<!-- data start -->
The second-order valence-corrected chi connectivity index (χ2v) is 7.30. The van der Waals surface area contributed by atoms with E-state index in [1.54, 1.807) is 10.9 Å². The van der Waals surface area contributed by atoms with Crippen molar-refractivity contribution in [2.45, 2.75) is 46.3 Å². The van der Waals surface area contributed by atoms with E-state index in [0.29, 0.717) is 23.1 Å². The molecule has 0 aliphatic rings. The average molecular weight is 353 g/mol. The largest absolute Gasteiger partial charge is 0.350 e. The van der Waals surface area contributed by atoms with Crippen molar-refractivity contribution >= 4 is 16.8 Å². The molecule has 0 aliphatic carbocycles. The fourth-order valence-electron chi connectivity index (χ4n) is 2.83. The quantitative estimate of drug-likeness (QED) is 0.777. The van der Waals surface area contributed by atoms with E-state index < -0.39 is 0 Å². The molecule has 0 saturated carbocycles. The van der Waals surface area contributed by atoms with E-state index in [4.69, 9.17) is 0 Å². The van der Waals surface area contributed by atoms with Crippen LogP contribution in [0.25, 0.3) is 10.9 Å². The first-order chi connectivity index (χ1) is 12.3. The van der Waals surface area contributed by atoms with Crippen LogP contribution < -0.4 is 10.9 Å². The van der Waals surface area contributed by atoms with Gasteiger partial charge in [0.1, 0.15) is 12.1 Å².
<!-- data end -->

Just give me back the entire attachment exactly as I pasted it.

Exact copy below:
The second-order valence-corrected chi connectivity index (χ2v) is 7.30. The van der Waals surface area contributed by atoms with E-state index in [1.54, 1.807) is 10.9 Å². The van der Waals surface area contributed by atoms with Crippen molar-refractivity contribution in [2.45, 2.75) is 46.3 Å². The van der Waals surface area contributed by atoms with E-state index in [0.29, 0.717) is 23.1 Å². The molecule has 0 aliphatic rings. The average molecular weight is 353 g/mol. The largest absolute Gasteiger partial charge is 0.350 e. The van der Waals surface area contributed by atoms with Crippen molar-refractivity contribution >= 4 is 16.8 Å². The molecule has 0 aliphatic carbocycles. The fourth-order valence-electron chi connectivity index (χ4n) is 2.83. The quantitative estimate of drug-likeness (QED) is 0.777. The van der Waals surface area contributed by atoms with E-state index < -0.39 is 0 Å². The molecule has 0 saturated carbocycles. The van der Waals surface area contributed by atoms with E-state index in [4.69, 9.17) is 0 Å². The van der Waals surface area contributed by atoms with Crippen LogP contribution in [0.25, 0.3) is 10.9 Å². The first-order chi connectivity index (χ1) is 12.3. The van der Waals surface area contributed by atoms with Crippen LogP contribution < -0.4 is 10.9 Å². The van der Waals surface area contributed by atoms with Gasteiger partial charge in [0.1, 0.15) is 12.1 Å².